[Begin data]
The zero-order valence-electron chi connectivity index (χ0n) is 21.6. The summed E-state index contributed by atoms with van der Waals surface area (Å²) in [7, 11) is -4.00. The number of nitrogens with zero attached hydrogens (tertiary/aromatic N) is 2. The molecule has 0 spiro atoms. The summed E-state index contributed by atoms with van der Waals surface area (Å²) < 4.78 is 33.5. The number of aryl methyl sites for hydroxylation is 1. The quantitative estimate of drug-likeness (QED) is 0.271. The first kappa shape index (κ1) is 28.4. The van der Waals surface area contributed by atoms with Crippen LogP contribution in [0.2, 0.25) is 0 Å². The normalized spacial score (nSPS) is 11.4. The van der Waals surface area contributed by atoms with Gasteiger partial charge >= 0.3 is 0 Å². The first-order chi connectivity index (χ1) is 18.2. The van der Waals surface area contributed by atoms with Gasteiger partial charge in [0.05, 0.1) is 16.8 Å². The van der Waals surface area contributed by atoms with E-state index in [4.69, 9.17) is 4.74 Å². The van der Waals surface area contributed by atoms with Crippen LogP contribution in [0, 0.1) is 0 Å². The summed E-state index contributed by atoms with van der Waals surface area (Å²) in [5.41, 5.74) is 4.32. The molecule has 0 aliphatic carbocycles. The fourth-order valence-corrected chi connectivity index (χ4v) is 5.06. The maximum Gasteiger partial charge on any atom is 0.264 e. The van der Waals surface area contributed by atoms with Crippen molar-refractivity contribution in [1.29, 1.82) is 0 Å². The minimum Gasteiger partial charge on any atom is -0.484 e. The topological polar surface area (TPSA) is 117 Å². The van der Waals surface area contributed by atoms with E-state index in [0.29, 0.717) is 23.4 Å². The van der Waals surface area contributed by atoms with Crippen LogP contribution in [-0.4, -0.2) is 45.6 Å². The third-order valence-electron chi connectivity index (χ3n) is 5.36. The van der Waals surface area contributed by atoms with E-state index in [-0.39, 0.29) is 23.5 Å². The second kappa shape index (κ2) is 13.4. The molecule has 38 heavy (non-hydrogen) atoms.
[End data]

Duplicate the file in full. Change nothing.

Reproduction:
The zero-order valence-electron chi connectivity index (χ0n) is 21.6. The summed E-state index contributed by atoms with van der Waals surface area (Å²) in [7, 11) is -4.00. The number of nitrogens with zero attached hydrogens (tertiary/aromatic N) is 2. The molecule has 0 spiro atoms. The summed E-state index contributed by atoms with van der Waals surface area (Å²) < 4.78 is 33.5. The number of aryl methyl sites for hydroxylation is 1. The quantitative estimate of drug-likeness (QED) is 0.271. The first kappa shape index (κ1) is 28.4. The van der Waals surface area contributed by atoms with Crippen LogP contribution in [0.2, 0.25) is 0 Å². The normalized spacial score (nSPS) is 11.4. The van der Waals surface area contributed by atoms with Gasteiger partial charge >= 0.3 is 0 Å². The first-order chi connectivity index (χ1) is 18.2. The van der Waals surface area contributed by atoms with Gasteiger partial charge in [0.05, 0.1) is 16.8 Å². The van der Waals surface area contributed by atoms with E-state index in [4.69, 9.17) is 4.74 Å². The van der Waals surface area contributed by atoms with Crippen LogP contribution in [0, 0.1) is 0 Å². The summed E-state index contributed by atoms with van der Waals surface area (Å²) in [5.41, 5.74) is 4.32. The molecule has 0 aliphatic carbocycles. The fourth-order valence-corrected chi connectivity index (χ4v) is 5.06. The maximum Gasteiger partial charge on any atom is 0.264 e. The van der Waals surface area contributed by atoms with Crippen molar-refractivity contribution in [1.29, 1.82) is 0 Å². The minimum Gasteiger partial charge on any atom is -0.484 e. The topological polar surface area (TPSA) is 117 Å². The van der Waals surface area contributed by atoms with E-state index in [0.29, 0.717) is 23.4 Å². The van der Waals surface area contributed by atoms with Crippen LogP contribution in [-0.4, -0.2) is 45.6 Å². The third-order valence-electron chi connectivity index (χ3n) is 5.36. The van der Waals surface area contributed by atoms with E-state index in [-0.39, 0.29) is 23.5 Å². The second kappa shape index (κ2) is 13.4. The molecule has 38 heavy (non-hydrogen) atoms.